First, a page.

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Since March 2020 the UK Government has been working with the authorities of the UK’s Overseas Territories to ensure that they receive the help they need to manage the Covid-19 pandemic. 

Support provided 

Help has focused primarily on supporting their healthcare systems and economy, ensuring continuity of transport links and access for supplies, and providing security assistance. 

While the Government has not made any specific statements about planning for future waves of the pandemic, should the Overseas Territories be adversely affected, it has made clear that its support is enduring. Financial assistance will continue to be provided on a case by case basis, while additional military support will be provided as needed or requested.

The pandemic 

At the time of writing the World Health Organisation states that Covid-19 infection rates in the Overseas Territories are relatively low. Bermuda was listed as experiencing “community transmission” (the same as the UK).

There have been 147 confirmed deaths from Covid-19 in the British Overseas Territories, 94 of which were in Gibraltar (to 1 June 2021). 


The Foreign, Commonwealth and Development Office are responsible for arranging and funding vaccines to the Territories, with the intention of delivering enough doses to offer sufficient vaccines to every adult. Deliveries began on 5 January 2021. The UK Government expects the rollout to be completed in a similar timescale to that in the UK.

Whilst the UK Government is responsible for the procurement and delivery of the vaccines, the individual governments of the Territories are responsible for the coordination of their own vaccine programmes. Public Health England has been providing advice on vaccine deployment.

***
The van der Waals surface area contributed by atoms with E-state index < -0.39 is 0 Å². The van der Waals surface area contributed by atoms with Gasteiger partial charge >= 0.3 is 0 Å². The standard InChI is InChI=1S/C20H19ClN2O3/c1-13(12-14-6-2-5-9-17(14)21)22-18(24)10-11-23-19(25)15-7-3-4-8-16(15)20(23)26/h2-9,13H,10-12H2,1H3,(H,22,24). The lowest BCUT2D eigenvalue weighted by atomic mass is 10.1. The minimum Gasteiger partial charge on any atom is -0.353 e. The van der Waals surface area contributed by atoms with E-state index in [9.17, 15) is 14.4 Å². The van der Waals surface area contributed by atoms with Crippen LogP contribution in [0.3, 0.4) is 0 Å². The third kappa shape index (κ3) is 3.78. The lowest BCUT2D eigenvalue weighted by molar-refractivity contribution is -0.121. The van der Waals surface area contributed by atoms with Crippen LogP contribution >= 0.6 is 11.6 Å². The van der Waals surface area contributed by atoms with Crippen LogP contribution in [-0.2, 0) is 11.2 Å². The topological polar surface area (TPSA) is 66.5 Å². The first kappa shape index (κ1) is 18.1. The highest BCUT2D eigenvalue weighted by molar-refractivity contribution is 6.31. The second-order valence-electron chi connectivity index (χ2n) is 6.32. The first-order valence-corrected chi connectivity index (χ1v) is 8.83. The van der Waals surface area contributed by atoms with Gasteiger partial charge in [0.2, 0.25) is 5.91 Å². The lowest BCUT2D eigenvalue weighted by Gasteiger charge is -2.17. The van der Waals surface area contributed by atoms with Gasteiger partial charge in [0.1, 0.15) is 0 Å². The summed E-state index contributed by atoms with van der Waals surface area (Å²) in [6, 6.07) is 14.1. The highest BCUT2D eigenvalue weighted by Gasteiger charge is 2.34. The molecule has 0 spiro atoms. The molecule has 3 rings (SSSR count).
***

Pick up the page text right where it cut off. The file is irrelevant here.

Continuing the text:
Eight Territories have reported that at least 50 percent of their populations have received at least one vaccine dose. On 17 March, the UK Government said that “Gibraltar became the first nation in the world to complete its entire adult vaccination programme.”

Travel rules 

Due to the rising number of Covid-19 cases globally, and the emergence of new variants of the virus, the UK Government has introduced a number of changes to the requirements for international travel.

All arrivals into the UK, including from the Overseas Territories, must provide proof of a negative Covid-19 test, taken within 72 hours prior to travel. Exempt territories include Ascension Islands, Falkland Islands and Saint Helena.

From May 2021, states and territories are rated as either red, amber or green for Covid-19.  Individuals must follow separate rules, depending from where they have arrived.

Under the Test to Release scheme, an individual may be eligible to end their self-isolation early, assuming a negative test is recieved, by paying for a private Covid-19 test. 

The Library’s Coronavirus: International Travel FAQs provides further information on international travel restrictions during the pandemic. 

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